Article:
New polling by Ipsos MORI shows that arguments against taking a COVID-19 vaccine have lost ground since last November, although some theories are proving harder to dispel.
Before the vaccine roll-out began late last year, the majority of Britons were convinced by the argument that there had not been enough time to see the side-effects of the vaccine – now just two in five (41%) think the same, down 20ppt.
Just six months ago, around half thought there had not been enough time to test whether the vaccine really works – now just a third (35%) think that is a persuasive reason to not get vaccinated (down 23ppt). Similarly, only three in ten (31%) are convinced by the argument that vaccine doses will be limited, and others will need them more, 20ppt fewer than last November.
This said, whilst believed by only a minority, some arguments against taking the vaccine are proving harder to dispel. Around one in five (19%) still argue that vaccines can cause autism, up from 15% since November. A similar proportion say the vaccine is too expensive (20%) despite it being free, and that previous flu vaccines they have had in the past have not worked (24%). One in four (24%) think COVID-19 is unlikely to make people seriously unwell. All these arguments are relatively unchanged compared to six months ago.
Britons yet to be vaccinated are more susceptible towards arguments against getting jabbed. Around two in five (63%) of the unvaccinated are convinced by arguments which say there hasn’t been enough time to see what the side-effects of the vaccine might be. This compares to a third of those who had at least one dose (33%).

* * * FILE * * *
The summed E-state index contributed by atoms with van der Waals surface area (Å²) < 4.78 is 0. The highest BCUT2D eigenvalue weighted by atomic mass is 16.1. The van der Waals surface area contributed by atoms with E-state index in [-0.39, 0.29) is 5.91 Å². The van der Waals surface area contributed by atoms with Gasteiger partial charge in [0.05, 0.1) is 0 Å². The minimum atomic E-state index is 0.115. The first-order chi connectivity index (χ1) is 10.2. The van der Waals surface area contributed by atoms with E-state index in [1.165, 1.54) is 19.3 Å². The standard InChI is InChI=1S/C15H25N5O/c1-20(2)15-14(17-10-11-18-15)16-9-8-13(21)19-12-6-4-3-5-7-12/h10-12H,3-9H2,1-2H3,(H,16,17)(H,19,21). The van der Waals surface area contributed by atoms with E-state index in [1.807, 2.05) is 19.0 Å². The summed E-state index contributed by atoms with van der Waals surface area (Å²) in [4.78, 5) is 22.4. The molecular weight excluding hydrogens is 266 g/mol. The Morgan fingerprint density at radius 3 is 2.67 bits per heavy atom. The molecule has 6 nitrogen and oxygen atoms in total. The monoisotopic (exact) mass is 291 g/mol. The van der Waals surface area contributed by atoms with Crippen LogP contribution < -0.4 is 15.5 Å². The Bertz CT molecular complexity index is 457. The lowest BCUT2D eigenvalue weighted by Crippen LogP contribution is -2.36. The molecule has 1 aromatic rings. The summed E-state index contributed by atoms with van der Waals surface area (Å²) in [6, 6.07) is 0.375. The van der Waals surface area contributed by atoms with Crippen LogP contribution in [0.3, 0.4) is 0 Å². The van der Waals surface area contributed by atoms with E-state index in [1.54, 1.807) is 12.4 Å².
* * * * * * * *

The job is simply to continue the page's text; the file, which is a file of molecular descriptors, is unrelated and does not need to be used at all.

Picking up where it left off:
Similarly, around half of people unvaccinated are convinced by arguments against taking it such as there has not been enough time to test whether it works (52%), doses of the vaccine will be limited and others will need it more (50%) or they don’t trust the Government telling them to take it (49%).
Meanwhile, the majority of Britons are now convinced by all the arguments tested in favour of taking the vaccine. Among the most convincing is that a vaccine will reduce the risk of people becoming seriously ill if they do catch COVID-19 (83%), along with the belief that getting vaccinated will protect others from catching the virus (83%).
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